PESCO is beginning with seventeen projects. Over the coming months, all 25 members will have to agree on governance rules for individual projects, and exactly how third States would be able to participate in projects. Ireland is interested in seven of these initial projects. Three projects, Military Mobility, EU Training Mission Competence Centre (EU TMCC), and Deployable Military Disaster Relief Capability Package, relate to military logistics. Another three, Maritime (Semi-) Autonomous Systems for Mine Countermeasures, Harbour & Maritime Surveillance and Protection, Harbour & Maritime Surveillance and Protection, and Upgrade of Maritime Surveillance, are all naval-based. The other project is for a Cyber Threats and Incident Response Information Sharing Platform, which aims to increase the sharing of intelligence through a networked Member State platform, while developing new active measures to combat cyber threats.

 

PESCO and Ireland

Irish neutrality is a long-standing government policy, and PESCO is the latest, and potentially gravest, issue which could undermine it. Sinn Féin previously proposed Bills to call for a referendum to insert a neutrality clause into the Constitution in 2015 and 2016. The Thirty-Fifth Amendment of the Constitution (Neutrality) Bill 2016 was rejected by a government motion. At that time, Charlie Flanagan, then Minister for Foreign Affairs, commented that any such move could undermine the effectiveness of the executive to conduct foreign affairs, while Enda Kenny, then Taoiseach, said that Irish neutrality had been protected with the Lisbon Treaty.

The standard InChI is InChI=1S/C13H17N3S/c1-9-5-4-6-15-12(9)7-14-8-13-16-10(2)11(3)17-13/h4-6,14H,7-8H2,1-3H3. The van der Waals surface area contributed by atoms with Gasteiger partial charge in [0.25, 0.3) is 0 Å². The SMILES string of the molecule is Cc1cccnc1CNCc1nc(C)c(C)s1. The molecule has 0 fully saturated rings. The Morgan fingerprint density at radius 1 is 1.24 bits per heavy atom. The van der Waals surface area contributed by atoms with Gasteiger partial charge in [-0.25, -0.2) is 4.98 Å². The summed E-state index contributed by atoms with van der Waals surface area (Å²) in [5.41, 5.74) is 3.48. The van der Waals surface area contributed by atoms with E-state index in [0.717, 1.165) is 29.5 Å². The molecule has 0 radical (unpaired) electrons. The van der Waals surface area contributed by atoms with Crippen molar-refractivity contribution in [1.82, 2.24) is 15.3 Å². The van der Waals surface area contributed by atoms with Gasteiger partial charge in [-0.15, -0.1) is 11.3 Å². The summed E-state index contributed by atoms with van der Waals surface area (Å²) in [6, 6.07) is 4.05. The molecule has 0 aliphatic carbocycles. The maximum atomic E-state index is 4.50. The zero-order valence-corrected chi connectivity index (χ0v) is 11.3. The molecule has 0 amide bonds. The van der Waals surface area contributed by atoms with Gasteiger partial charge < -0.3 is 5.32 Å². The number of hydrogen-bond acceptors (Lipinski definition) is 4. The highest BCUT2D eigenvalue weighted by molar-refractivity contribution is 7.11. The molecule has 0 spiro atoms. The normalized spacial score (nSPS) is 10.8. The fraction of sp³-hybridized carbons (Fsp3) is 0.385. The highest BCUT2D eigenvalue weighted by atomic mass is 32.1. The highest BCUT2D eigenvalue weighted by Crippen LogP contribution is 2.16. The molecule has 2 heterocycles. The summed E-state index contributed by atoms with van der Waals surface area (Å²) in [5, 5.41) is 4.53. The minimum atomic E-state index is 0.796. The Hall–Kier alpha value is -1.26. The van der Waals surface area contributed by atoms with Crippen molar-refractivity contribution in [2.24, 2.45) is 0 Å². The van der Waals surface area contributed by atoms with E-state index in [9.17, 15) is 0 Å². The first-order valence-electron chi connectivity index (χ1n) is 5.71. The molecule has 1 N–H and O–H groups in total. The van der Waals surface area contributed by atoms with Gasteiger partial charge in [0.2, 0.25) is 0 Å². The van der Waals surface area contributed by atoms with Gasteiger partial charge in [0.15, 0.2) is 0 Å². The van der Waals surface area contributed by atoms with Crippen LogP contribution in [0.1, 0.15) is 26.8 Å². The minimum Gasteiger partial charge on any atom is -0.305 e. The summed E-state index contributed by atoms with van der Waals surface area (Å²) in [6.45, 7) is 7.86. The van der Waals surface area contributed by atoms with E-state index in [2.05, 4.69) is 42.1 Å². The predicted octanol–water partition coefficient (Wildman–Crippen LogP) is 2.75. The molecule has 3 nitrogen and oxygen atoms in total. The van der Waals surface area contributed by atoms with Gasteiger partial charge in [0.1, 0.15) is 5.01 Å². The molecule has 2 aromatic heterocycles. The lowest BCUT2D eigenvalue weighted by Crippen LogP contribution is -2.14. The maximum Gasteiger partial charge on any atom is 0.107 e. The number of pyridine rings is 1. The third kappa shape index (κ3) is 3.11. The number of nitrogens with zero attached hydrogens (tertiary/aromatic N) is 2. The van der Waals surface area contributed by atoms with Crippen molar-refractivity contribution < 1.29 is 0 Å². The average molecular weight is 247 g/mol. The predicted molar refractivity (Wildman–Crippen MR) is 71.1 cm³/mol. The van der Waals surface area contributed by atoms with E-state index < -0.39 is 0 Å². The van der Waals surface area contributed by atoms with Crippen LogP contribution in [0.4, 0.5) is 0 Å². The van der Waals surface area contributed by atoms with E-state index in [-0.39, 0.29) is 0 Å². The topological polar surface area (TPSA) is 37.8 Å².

Article 29 of the Irish Constitution covers international relations. The Twenty-Eight amendment to the Constitution amended Article 29 to allow for the ratification of the Lisbon Treaty. The current version of Article 29 (9) reads ‘the State shall not adopt a decision taken by the European Council to establish a common defence pursuant to Article 42 of the Treaty on European Union where that common defence would include the State.’ In theory, this could block Ireland from joining PESCO. Richard Boyd Barrett confirmed earlier this month that People Before Profit would not bring a constitutional challenge after obtaining advice, with the lack of clear definitions over key phrases likely to defeat a claim.